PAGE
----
A Plants Life

Lesson: A Plant?s Life

Common Core Standards:

Next Generation Science Standards


Support an argument that plants get the materials they need for growth chiefly from air and water. [Clarification Statement: Emphasis is on the idea that plant matter comes mostly from air and water, not from the soil.]


To identify different parts of a plant and understand their role within the plant?s life cycle.

To identify and explain a variety of life processes within the plant.

To explain why these things are important to the life of a plant.

?What did one plant say to another? What?s stomata??
– Pun of The Day

Key words: Vocab Tree

Photosynthesis; Chloroplast; Chlorophyll; Cellular Respiration; Transpiration; Stomata; Xylem

(Using Key words: Students can create a glossary, in books or on wall in classroom. Students are encouraged to practice using vocab in written or verbal sentences – perhaps writing example sentences and displaying them. Students could earn points for using the vocab in novel sentences each week).


  • PowerPoint – ‘A Plant?s Life’
  • Plastic bags
  • Twist ties
  • Graduated cylinder
  • Selected garden plants or tree branches within reach



Ask students what they know about plants and the different life processes that are continuously taking place within the plant. Using ? A Plant?s Life? PPT explain these processes and why they are important to the plant.

Class Discussion

(Show ?A Plant?s Life? PPT)

Q: What does a plant need to survive? (Water, sunlight, carbon dioxide, oxygen)

Q: What does the plant use these resources for? (Photosynthesis, cellular respiration, transpiration)

(Advanced Discussion – Plants use sunlight and carbon dioxide for photosynthesis, oxygen is key in cellular respiration, transpiration allows for gas exchange)

Q: What is responsible for making plants green? (Chlorophyll)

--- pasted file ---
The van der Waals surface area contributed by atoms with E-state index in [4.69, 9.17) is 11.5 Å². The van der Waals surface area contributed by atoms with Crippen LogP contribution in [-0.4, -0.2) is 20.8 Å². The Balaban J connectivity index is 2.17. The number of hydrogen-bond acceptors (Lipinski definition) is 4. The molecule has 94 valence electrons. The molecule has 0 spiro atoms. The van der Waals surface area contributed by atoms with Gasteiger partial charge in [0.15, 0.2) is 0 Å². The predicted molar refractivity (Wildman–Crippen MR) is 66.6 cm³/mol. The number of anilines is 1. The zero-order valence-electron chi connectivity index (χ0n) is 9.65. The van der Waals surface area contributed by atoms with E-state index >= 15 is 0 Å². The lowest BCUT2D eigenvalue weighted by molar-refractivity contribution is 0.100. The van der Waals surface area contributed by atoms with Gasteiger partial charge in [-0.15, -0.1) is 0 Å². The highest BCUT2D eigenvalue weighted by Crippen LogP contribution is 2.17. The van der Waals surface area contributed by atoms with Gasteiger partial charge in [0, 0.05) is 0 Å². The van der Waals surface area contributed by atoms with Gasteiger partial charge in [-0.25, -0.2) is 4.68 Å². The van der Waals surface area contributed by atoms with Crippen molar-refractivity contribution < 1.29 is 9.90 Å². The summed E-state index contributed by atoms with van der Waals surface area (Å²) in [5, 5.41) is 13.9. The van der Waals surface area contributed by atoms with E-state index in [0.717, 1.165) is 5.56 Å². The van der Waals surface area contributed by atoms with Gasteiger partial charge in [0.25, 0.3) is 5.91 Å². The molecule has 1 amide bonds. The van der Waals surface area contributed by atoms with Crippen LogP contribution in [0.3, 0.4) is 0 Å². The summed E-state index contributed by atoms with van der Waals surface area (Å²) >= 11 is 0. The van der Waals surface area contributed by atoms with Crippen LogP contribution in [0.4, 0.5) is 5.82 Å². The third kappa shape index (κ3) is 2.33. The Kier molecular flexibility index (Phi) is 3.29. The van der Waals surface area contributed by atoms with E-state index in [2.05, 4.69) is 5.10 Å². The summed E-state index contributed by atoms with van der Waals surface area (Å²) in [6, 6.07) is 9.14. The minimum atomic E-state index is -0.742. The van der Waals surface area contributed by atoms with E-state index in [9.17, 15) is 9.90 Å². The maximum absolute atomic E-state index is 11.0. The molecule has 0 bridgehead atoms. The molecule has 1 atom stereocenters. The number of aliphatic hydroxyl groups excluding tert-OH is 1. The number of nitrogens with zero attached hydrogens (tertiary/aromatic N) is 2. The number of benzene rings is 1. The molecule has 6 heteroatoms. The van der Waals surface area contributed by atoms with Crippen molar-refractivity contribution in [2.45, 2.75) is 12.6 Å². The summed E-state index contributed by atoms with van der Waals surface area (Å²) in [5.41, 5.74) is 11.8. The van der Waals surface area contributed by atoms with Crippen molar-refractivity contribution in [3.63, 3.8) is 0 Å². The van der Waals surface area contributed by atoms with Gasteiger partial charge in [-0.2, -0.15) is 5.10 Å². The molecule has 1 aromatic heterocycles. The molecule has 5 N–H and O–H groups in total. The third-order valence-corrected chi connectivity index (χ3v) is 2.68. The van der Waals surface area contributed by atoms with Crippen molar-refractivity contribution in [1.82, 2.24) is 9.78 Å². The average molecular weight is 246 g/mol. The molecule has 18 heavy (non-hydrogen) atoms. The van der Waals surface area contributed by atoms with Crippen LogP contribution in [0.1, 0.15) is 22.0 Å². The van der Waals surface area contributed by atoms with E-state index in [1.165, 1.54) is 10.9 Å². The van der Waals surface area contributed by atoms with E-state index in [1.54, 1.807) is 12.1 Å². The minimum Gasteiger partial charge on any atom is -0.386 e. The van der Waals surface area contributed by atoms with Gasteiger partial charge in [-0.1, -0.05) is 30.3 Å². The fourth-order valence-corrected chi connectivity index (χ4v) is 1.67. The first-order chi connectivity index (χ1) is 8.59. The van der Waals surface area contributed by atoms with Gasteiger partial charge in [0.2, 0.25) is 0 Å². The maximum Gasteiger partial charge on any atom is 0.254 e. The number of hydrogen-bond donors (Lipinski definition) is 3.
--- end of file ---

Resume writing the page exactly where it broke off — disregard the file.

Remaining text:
(Advanced Discussion – Chlorophyll absorbs most light wavelengths and reflects green light back to our eyes)

Q: What energy source do plants use to carry out metabolic processes? (ATP)

Healthy Growing Session (if participating)

Measuring Transpiration

Select two or more low hanging tree branches (or designated plants in your garden); with at least one being in full sunlight and another being in mostly shade.

Once selected, cover each plant with a plastic bag and secure with a twist tie.

Each day for a week remove the bags, being careful not to spill any of the collected water. Once the bag is removed, carefully pour the water into a graduated cylinder and measure what has been collected. Repeat this step for every branch or plant chosen for the activity.

Along with data on water collection, include the time collected, outside temperatures, weather conditions at the time of collection, amount of sunlight the branch is exposed to, etc.

Repeat these steps and observations at the same time each day for a minimum of a week.


After data collection for the designated time period is completed, ask the students to analyze the data and look for any patterns.

How much water in total was collected?

Which branch produced the most water?

Which branch produced the least?

Where were these branches located; in direct sunlight or shade?

Did sun exposure effect the amount of water produced?

Did outside temperatures affect how much water was collected?

Where is this water coming from and how is it being released from the plant?

Do you think the amount of water produced early in the morning would be different from the amount of water produced midday? What about at night?


Why is transpiration important to the plant?

What is transpiration dependent on in order to take place?

What factors affect transpiration rates and why?

Further Activity

Change the time the class collects the water from the branches. How does this new data compare with previous data collected? Does the time of day effect the amount of water produced? Why?

Curriculum Standards Addressed:

Kindergarten- Standard Set 2: Life Sciences (c); Standard Set 4: Investigation and Experimentation (e)

Grade One- Standard Set 2: Life Sciences (e); Standard Set 3: Earth Sciences (a,b,c); Standard Set 4: Investigation and Experimentation (b,c,e)

Grade Two- Standard Set 4: Investigation and Experimentation (a,b,c,d,e,g)

Grade Three- Standard Set 1: Physical Sciences (Energy and Matter) (a,b); Standard Set 5: Investigation and Experimentation (a,b,c,d,e)

Grade Four- Standard Set 6: Investigation and Experimentation (a,b,c,d,e,f)

Grade Five- Standard Set 2: Life Sciences (a,b,c); Standard Set 6: Investigation and Experimentation (a,b,c,d,e,f,g,h,i)

Grade Six- Standard Set 5. Ecology (a,b); Standard Set 7: Investigation and Experimentation (a,b,c)



A Plant’s Life Powerpoint